They call it “hell week,” but the nickname of the first seven days of the VCU crew team’s season does not do it justice.
One week of intense training pushes members, new and old, to the limit. Hopefuls run miles through backwoods trails and up and down a steep flight of Church Hill stairs. Students struggle to push their bodies through seemingly endless days of cardio that many cannot endure. Those who fight through the first week’s pain still have to pass a mandatory swim test in the waters of the James to become full-fledged members.
Of the more than 150 students who show up at the beginning of the week, roughly one-third don’t make it through the week. And all of this comes before a single person even thinks about stepping into a boat.
“Hell week” epitomizes everything the VCU crew team stands for: personal fitness, dedication and the testing of physical limits of the human body. It’s a microcosm of the typical training regiment rowers dedicate themselves to week in and week out during the actual season, which will begin with the Head of the Ohio competition on Oct. 5.
A changing culture
Each morning, often before dawn, the crew team launches its fleet of 11 boats near Rocketts Landing, where they share a boathouse with the Virginia Boat Club and practice from 5:30 a.m. to 8 a.m. on weekdays. The club, which supports both men’s and women’s teams, competes throughout the year.
Third-year team president Tim Nesselrodt knows all-too-well the demands of the exhausting practice schedule, but says the ends—as painful and tiresome as they may be—justify the means.
“Everything hurts,” Nesselrodt said. ”You are literally pushing yourself to the very limits every single stroke. It is as demanding as it is rewarding.”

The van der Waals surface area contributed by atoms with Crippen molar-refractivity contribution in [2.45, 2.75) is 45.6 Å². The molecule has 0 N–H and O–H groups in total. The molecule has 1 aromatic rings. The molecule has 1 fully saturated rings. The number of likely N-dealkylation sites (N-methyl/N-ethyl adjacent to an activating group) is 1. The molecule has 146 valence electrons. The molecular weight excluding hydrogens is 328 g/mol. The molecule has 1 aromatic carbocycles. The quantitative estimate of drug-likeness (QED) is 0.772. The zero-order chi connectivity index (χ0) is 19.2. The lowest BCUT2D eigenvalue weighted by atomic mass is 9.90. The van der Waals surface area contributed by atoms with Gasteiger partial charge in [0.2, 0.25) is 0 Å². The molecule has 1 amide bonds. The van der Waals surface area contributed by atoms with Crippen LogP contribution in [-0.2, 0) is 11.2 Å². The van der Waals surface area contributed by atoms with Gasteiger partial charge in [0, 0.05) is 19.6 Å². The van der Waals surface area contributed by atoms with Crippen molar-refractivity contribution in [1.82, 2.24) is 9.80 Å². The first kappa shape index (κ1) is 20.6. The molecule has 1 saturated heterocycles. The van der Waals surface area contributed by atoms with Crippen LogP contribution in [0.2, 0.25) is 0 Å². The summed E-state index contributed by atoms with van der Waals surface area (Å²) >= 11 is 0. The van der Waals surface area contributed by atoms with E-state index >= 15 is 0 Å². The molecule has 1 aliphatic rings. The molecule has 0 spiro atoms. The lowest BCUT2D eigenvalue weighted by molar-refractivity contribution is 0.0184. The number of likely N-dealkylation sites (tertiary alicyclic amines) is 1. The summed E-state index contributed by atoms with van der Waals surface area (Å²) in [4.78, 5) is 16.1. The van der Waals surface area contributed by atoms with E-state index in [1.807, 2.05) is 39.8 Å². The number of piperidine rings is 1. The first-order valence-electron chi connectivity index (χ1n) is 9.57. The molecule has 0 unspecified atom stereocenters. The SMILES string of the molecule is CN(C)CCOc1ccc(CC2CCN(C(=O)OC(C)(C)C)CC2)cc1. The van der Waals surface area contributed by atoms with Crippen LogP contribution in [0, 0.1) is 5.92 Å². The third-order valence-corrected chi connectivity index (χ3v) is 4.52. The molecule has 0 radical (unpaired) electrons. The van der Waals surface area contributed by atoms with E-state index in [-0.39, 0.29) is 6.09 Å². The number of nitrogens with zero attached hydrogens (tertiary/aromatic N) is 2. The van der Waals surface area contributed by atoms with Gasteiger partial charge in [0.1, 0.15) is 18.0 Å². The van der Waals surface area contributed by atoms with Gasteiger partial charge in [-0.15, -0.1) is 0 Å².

Crew was considered a varsity sport at VCU in the ‘70s before a storm knocked down the boathouse where its equipment was stored, effectively ending it. The club team relaunched in 2002, but it wasn’t until recently that the team got serious about competing.
“When we joined, everyone just liked to hang out,” said Mason Brown, the men’s captain and club vice president. “We’re not here to hang out. We’re here to win.”
Brown and Nesselrodt both joined the club their freshman year with no experience and no expectations. Brown says that Nesselrodt joined because he wanted to be “diesel.” Both quickly learned they were taking up the wrong sport if they wanted to build their upper bodies.
The sport of rowing stresses the legs more than the arms, and requires superior cardiovascular conditioning. Athletes who compete in crew crave the adrenaline that is brought about by exerting everything one’s body is capable of, continuing to push the limits after every ounce of energy is gone. Brown insists that the human body isn’t naturally designed to compete in such rigorous cardiovascular activities, but that’s the very reason why he participates in the sport.
Both Nesselrodt and Brown fell in love with the sport and have strived to build the program into what it is today: a dominant club team that’s gaining on the nation’s best.
“Our first two years we maybe won one race,” Brown said. “It just wasn’t worth it.”
The team lacked the competitive drive needed to compete with the premiere clubs in the nation. Developing it would take time and require a culture change that Brown said was necessary.
“We put up the expectation that, even though it’s a club sport, we want to win,” Brown said.
This new level of accountability has shown in the team’s recent success. VCU won two regattas, or races, last year and qualified for an invitation to this year’s light four-man competition at the Head of the Charles on Oct. 19-20 in Boston, Mass. The Head of the Charles is the largest and most prestigious college regatta.
Elite teams from across the country will contend, including the likes of Yale, Navy and Harvard—a team that VCU has set their eyes on defeating. As underdogs, the Rams know that success at the Head of the Charles could help establish VCU as a force to be reckoned with in the rowing world.